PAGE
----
Once on the verge of demolition, this beautiful house was saved from the wrecker’s ball largely through the efforts of George Burke, the current resident of the historic property. The Seguine-Burke Mansion holds a special place in the roster of architecturally significant structures on Staten Island.
In landmarking the site, the Landmarks Preservation Commission noted that the this two and one-half story structure “has retained its original grandeur and, in the character and setting, is reminiscent of antebellum mansions of the Deep South.” The American Institute of Architects has noted the Southern-style grandeur of the buildings and its splendid setting.
The eighteen-room mansion is a monument to the Greek Revival period of architecture and to a grand way of life now a part of Staten Island’s history. This sophisticated county house is located on the highest point of the Seguine family’s ancestral farm. On the grand facade facing the water, six monumental square columns support a second-floor gallery and classical pediment with a sweeping fanlight. A wide, sloping lawn opens a broad vista to the bay.
Inside the house, Greek Revival mantels and plasterwork grace the spacious rooms, all of which feature tall windows and doors to circulate cool ocean breezes throughout the house. The Mansion features a verandah, entry foyer, front parlor, rear parlor, dining room and library on the first floor, as well as private rooms on the second floor. In keeping with the Greek Revival emphasis on symmetry, each of the eight main rooms of the House has three windows, three doors, and a fireplace. The house, built before central heating, includes nine working fireplaces.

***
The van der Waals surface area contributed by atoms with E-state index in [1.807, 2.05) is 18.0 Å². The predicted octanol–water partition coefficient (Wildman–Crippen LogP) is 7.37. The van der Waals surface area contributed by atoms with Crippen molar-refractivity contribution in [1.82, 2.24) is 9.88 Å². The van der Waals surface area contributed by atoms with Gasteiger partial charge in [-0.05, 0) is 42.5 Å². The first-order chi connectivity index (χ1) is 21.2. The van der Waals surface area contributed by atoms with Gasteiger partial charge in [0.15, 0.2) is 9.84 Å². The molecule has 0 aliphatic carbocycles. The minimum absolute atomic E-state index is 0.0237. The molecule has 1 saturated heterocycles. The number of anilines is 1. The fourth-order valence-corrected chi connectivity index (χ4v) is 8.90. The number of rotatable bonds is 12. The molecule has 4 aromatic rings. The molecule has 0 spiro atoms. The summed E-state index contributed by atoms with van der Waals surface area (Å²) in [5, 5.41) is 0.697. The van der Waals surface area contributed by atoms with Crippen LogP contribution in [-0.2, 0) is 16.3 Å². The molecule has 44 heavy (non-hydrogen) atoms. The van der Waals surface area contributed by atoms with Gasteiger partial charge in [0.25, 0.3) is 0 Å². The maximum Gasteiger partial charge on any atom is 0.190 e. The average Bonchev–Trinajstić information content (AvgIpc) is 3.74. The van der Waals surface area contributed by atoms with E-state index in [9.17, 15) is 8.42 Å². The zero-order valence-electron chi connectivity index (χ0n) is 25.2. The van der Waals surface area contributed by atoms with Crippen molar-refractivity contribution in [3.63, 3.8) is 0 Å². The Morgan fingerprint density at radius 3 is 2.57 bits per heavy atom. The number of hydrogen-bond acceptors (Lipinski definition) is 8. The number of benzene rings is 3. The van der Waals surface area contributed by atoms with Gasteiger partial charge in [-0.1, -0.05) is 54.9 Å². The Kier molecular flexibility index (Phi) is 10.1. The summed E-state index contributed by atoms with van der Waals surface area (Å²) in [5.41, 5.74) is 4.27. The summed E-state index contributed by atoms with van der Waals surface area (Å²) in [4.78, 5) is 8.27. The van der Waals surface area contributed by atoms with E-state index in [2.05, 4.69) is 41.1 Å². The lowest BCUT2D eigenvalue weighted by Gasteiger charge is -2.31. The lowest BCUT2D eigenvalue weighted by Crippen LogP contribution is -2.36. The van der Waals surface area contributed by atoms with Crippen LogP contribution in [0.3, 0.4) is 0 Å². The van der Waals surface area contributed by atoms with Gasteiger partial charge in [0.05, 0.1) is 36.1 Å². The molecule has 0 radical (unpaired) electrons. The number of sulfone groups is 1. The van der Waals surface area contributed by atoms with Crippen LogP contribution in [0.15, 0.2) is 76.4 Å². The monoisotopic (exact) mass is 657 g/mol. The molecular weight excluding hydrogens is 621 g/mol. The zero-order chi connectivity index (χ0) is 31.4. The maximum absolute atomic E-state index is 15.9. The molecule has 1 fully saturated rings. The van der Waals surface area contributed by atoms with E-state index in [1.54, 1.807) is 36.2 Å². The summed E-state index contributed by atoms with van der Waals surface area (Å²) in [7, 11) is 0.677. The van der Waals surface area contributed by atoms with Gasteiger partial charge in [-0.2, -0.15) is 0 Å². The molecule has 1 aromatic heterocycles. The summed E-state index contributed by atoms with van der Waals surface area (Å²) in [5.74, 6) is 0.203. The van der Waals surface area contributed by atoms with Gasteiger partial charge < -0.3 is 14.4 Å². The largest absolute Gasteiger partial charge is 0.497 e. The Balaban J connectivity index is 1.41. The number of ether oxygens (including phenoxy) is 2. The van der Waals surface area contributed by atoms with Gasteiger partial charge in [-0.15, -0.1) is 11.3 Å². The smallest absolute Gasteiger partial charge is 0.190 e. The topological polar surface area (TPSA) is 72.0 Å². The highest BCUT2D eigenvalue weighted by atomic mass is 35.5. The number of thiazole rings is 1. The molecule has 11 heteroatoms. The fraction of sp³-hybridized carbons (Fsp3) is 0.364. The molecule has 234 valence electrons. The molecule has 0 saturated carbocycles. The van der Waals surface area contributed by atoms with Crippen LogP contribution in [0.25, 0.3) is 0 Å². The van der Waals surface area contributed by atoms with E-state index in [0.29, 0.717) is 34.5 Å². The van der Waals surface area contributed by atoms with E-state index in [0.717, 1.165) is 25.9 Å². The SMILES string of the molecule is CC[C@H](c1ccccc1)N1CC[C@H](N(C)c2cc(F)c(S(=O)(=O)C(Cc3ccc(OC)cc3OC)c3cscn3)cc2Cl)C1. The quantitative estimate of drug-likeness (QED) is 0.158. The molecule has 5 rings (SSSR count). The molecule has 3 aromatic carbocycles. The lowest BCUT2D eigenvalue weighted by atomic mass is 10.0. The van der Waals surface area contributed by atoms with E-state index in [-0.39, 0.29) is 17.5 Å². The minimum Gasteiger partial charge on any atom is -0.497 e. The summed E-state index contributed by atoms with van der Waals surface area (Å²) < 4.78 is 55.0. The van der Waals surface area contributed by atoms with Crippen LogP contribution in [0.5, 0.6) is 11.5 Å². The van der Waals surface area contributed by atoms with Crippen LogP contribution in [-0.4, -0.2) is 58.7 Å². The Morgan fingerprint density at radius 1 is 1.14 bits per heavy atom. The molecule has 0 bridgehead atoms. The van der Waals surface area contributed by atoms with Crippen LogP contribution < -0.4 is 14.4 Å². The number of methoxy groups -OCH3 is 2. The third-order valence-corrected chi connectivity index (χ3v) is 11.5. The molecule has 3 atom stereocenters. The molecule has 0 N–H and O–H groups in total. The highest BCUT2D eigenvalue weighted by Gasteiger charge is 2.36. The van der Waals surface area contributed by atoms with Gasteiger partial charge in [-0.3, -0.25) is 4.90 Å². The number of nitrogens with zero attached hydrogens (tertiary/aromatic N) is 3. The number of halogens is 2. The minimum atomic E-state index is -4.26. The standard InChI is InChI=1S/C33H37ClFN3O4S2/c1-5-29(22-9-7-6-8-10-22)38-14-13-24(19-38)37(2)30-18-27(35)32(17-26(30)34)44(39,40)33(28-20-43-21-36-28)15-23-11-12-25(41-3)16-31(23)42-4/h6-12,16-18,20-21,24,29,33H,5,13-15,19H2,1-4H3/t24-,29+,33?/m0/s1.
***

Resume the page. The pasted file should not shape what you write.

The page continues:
The Estate is located on Lemon Creek, an 80-acre park of City and State-owned lands that have been left largely in a natural state. The park encompasses freshwater wetlands, tidal wetlands, a marina and a picnic area. A colony of purple martins–a species of swallow that winters in South America and returns each summer to breed in Staten Island–has been maintained there since 1953.
Large, rough-barked trees grow along one side of Seguine Avenue. These are Osage oranges (Maclura pomifera), most likely planted by Frederick Law Olmsted, who landscaped the Seguine Mansion property in the 19th century. Some of these trees are quite large and over 100 years old. In fall they produce a large, green, inedible, wrinkled brain-like fruit with the nickname “hedge apples.” The dense shrubbery is often called “living fence.”
The beautiful landscaped grounds of the home to a pride of peacocks and a variety of other birds and wildlife, as well as the Seguine Equestrian Center (closed), which is located on 10 scenic acres surrounding the Mansion.
Thanks to Bart Bland, Edward Johnson and Patricia Salmon of the Staten Island Museum for compiling some of this research.
Thanks to Tom Weis Photography for creating these beautiful images of the Mansion.